Periodontal or gum disease is an infection of the tissues that surround and support your teeth. It is a leading cause of tooth loss in Canadian adults. Good oral hygiene and regular dental examinations are essential in prevention and early detection of gum disease – which sometimes developing without any warning signs.
The inflammation and infection of gums, ligaments, bone, and other tissues surrounding the teeth. Gingivitis (gums disease) and periodontitis (gums and bone disease) are the two main forms of periodontal disease also called gum disease or pyorrhea.
Periodontal disease is an infection of the tissues that support your teeth. Periodontal disease, also known as gum disease, is one of the most common infections today. More than 75% of North Americans over 35 years of age have some form of periodontal disease. Although many are infected, few know they actually have the disease. In a recent study, 8 out of 10 people surveyed believed they did not have periodontal disease, 7 out of 10 exhibited one or more symptoms.
Gum disease is a gum infection that damages the soft tissue of the gum. Without treatment, gum disease can lead to severe decay of your teeth and destroy the bone that supports teeth. It can eventually lead to loosened or complete loss of your teeth.
Symptoms of gum disease include swollen gums, bright red or purple gums, gums that bleed easily, gums that are tender to the touch, and bad breath. Other symptoms include loosened teeth, painful chewing, receding gums, and new spaces developed between your teeth.
Gum disease is common but can be prevented with proper oral hygiene, such as regularly brushing your teeth, flossing every night, and regularly visiting your dentist.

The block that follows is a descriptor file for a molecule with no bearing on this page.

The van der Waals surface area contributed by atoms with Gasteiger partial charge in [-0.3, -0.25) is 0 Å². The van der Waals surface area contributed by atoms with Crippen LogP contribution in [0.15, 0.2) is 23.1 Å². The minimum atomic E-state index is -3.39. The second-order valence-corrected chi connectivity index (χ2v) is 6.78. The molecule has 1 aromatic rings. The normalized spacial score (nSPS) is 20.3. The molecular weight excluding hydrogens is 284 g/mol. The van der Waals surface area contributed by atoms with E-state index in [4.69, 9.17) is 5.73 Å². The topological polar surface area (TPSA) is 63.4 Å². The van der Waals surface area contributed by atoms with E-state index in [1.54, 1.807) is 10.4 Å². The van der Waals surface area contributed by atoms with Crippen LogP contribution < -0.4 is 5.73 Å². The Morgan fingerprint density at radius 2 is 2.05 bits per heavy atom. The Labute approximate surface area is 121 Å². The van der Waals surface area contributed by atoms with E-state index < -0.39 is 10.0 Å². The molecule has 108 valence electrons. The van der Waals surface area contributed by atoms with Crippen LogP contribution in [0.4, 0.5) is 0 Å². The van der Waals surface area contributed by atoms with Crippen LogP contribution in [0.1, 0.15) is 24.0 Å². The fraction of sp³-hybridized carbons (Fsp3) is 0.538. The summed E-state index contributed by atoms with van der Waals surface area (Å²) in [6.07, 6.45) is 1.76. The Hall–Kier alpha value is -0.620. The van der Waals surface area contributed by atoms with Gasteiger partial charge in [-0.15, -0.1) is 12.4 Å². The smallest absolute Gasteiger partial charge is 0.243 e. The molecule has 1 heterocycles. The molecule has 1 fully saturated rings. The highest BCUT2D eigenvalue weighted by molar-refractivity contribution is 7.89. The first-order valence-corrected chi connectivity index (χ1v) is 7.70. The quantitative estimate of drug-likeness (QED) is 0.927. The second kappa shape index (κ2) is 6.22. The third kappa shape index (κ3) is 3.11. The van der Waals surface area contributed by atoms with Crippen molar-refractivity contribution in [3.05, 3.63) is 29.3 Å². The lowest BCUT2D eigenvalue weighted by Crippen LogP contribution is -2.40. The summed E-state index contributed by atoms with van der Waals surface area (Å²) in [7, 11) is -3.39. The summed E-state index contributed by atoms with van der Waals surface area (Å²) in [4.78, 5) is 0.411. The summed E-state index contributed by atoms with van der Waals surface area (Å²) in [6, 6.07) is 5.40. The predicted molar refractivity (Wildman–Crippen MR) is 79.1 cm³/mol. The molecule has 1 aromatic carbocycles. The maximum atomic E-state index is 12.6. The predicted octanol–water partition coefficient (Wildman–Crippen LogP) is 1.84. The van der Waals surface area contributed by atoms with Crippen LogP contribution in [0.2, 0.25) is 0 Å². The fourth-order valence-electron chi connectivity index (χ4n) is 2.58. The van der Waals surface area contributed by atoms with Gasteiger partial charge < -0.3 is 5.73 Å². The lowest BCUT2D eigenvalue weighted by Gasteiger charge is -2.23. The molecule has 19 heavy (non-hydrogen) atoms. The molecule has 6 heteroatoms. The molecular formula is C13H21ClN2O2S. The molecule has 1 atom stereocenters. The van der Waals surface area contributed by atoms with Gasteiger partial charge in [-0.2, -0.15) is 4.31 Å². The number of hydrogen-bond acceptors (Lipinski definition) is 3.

Poor oral hygiene is one of the primary causes of gum disease. If you don’t regularly floss, brush, and rinse your teeth, the buildup of bacteria, along with food and other debris, creates plaque on your teeth.
Smoking is also a major cause of gum disease by affecting the attachment of the bone and soft tissue of your teeth. It interferes with the normal function of your gum tissue cells, which can lead to weakened or infected gum tissues.
Other causes of gum disease include certain medications that reduce your saliva, diabetes, hormonal changes, certain illnesses, and genetics.
The first step to treating gum disease is a deep cleaning of your teeth and gums. You want to control the infection so it doesn’t spread further in your mouth. Your dentist will clean in and around your gum and go under the gum line. They will also scrape off any tartar or plaque built-up on your teeth and perform root planing. Root planing is when the dentist smooths out the rough surfaces of the roots of your teeth to allow the tooth to better reattach to the gums.
The next step is medication. There are several types of medication, such as antibiotics, gels, microspheres, or surgery. Antibiotics, gels, and microspheres help reduce further infection and get rid of bacteria. If the problem is serious, your dentist may recommend surgery to cover exposed tooth roots or get tartar and build up from deep underneath your gum line.
It depends on the severity of your gum disease. Deep cleaning your teeth and removing any tartar or debris can help prevent further infections and allow your gums to heal and reattach to your teeth. The dentist may insert microspheres or oral or gel antibiotics to help you fight bacteria and heal the gums and tooth roots.
If these options don’t work, the dentist might recommend gum graft surgery or flap surgery further deep clean your gums and take soft tissue from other parts of your mouth to cover exposed areas.
Practicing good oral hygiene is a great way to prevent gum disease. You should also have a healthy, balanced diet and reduce smoking or the use of tobacco products. You should also be aware of gingivitis and reach out to your dentist if you notice any signs.